Ten years ago, I had just started grad school, and the newly-released iPhone seemed like an unimaginable extravagance. Hundreds of dollars upfront, then a recurring bill… forever? It seemed like a device targeted at the rich and foolish.
But by the time I finished grad school, three years later, I had bought the iPhone 4. Since then, I’ve upgraded every two years: iPhone 5, iPhone 6, iPhone 7. And from here on out, I may buy a new iPhone every year, starting with the recently-announced iPhone X.
How did this happen? How did I move from “the iPhone is a ridiculous expense” to “I want a new one very year”?
First, there’s the coincidence factor: the iPhone rose to prominence just as our careers were getting started. My wife and I scraped by during our grad school days, working stints in low-paying administrative jobs to support each other’s studies. Back then, tacking $100+ onto the monthly budget seemed impossible; paying the rent and affording groceries were difficult enough. Now, a decade later, both of us work steady jobs, and we have more discretionary income to apply to gadget purchases.
But even if our financial situation hadn’t changed, the iPhone would have been difficult to resist. The device has grown more capable and usable with each passing year, replacing a variety of standalone devices that we would have otherwise purchased. Consider:
||Price per year
||$200 ($1,000+ every 5 years)
||Our iPhones have relegated our old point-and-shoot to the junk drawer. And we almost certainly would have bought a DSLR by now, in order to document our daughter’s early years. The iPhone X’s chief appeal is its dual-lens camera system; it’s tricky to capture a toddler’s madcap antics without a zoom.
|iPod / MP3 player (x2)
||$166 ($500 every 3 years)
||We each owned various digital music players before our first iPhones. My beloved iRiver iHP-120 gave way to the iPod touch, the bridge device that first convinced me how useful a pocket computer could be.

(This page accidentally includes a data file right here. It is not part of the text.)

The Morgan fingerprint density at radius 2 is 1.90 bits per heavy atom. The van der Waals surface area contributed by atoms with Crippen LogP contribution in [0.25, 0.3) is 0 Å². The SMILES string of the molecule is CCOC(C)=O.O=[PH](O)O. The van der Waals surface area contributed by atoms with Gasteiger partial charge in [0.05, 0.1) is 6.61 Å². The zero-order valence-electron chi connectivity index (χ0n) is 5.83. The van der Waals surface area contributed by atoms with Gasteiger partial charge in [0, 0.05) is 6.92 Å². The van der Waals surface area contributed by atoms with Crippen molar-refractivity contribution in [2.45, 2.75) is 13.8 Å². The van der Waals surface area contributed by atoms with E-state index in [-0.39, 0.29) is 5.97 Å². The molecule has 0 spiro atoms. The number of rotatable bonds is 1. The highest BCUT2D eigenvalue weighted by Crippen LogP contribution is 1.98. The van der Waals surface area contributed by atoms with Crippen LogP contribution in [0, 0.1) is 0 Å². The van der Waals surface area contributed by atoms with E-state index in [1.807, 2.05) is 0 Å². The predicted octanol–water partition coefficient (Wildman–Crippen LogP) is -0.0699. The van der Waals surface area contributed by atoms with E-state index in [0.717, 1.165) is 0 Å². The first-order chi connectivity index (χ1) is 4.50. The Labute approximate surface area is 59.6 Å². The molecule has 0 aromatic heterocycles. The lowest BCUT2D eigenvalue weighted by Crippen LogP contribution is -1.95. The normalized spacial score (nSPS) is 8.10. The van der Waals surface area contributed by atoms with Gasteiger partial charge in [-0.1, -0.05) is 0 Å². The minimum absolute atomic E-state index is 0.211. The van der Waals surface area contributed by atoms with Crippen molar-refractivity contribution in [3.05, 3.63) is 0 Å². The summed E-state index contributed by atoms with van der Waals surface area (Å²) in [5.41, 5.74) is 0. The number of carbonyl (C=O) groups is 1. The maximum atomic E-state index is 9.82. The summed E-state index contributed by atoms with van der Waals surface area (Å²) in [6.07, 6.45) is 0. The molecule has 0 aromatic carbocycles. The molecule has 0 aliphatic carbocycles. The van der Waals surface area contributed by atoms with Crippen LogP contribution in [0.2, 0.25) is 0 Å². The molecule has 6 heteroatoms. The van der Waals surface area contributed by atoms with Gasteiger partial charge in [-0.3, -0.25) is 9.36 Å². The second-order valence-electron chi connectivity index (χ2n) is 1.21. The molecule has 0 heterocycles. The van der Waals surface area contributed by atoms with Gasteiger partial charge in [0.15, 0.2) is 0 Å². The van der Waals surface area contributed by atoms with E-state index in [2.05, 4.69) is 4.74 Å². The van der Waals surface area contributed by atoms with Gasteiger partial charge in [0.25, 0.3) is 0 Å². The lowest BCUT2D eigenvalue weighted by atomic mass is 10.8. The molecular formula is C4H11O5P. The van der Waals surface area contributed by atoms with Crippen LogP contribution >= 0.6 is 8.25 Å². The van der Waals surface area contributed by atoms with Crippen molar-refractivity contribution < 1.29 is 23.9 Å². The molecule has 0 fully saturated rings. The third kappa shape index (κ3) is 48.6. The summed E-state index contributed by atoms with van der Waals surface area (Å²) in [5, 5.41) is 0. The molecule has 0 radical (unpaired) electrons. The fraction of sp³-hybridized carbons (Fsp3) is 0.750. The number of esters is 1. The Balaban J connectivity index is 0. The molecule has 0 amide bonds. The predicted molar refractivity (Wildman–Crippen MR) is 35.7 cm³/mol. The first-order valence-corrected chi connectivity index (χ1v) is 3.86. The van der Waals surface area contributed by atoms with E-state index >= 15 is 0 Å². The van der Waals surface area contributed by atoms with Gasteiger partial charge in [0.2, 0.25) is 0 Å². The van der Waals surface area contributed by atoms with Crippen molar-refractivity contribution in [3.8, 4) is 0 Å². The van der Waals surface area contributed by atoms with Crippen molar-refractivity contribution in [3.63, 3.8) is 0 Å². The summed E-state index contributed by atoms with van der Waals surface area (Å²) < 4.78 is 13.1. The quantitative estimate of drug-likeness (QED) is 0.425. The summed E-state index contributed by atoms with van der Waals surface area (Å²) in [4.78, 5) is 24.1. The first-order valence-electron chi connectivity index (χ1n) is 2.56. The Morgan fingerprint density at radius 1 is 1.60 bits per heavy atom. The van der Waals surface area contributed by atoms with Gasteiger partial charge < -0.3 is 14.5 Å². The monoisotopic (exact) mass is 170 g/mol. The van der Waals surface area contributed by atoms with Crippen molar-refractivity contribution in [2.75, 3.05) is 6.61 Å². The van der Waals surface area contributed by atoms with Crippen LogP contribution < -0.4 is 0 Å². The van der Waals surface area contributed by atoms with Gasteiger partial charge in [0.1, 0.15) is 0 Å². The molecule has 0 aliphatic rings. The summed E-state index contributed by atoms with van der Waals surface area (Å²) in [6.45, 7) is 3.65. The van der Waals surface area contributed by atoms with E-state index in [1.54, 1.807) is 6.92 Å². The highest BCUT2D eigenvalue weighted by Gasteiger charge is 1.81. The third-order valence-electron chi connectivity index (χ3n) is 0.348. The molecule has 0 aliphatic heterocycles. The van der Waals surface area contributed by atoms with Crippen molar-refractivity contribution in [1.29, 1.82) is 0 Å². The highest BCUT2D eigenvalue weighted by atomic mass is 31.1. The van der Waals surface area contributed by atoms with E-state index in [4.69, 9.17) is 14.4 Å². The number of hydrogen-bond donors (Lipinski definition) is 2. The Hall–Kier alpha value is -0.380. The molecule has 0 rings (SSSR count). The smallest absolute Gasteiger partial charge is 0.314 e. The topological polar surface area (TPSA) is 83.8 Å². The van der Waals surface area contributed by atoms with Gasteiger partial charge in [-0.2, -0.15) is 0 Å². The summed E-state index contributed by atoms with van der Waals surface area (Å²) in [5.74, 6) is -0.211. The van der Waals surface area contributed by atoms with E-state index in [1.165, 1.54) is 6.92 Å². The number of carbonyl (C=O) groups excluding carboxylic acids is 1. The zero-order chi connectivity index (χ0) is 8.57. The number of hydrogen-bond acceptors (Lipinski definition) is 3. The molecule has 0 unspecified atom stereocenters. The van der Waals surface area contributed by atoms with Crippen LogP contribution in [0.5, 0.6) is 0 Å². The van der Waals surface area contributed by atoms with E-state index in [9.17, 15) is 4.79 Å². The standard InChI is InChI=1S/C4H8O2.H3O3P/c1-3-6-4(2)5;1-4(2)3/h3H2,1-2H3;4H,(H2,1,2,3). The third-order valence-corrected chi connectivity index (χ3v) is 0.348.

||$67 ($200 every 3 years)
||I’m astonished that there’s still a market for these standalone navigators. I’m more astonished that the Wirecutter thinks they’re better than just using your smartphone.
||$50 ($250 every 5 years)
||For light document scanning needs, Scanbot does the trick. It’s not as fast as a dedicated device like the ScanSnap, but it easily bests a a flatbed scanner. This is definitely a case where “good enough” wins out.
|Portable voice recorder
||$20 ($80 every 4 years)
||I would want this to record the Careful Tech podcast when I’m traveling.
|Mini flashlight (x2)
||$10 ($40 every 4 years)
||In high school, everyone carried the Maglite Mini. Now, for everyday purposes, the iPhone’s built-in flash does the job.
That’s over $500 in annual gadget expenses that our iPhones render unnecessary. And that ignores the new uses that standalone gadgets can’t match—in particular, the iPhone’s portable computing ability, whose value is hard to overstate but difficult to quantify.
In other words, the iPhone X’s $1,000 price tag is deceptive. Yes, that’s a lot of money. But to some extent, it’s money that would otherwise be spent buying less flexible devices. ■
Most of the functions listed above could be handled by an older smartphone—one that costs a fraction of the new hotness. There is a tax for living on the bleeding edge. But some of that extra expense can be recovered by reselling your old phone to pay for the new. ↩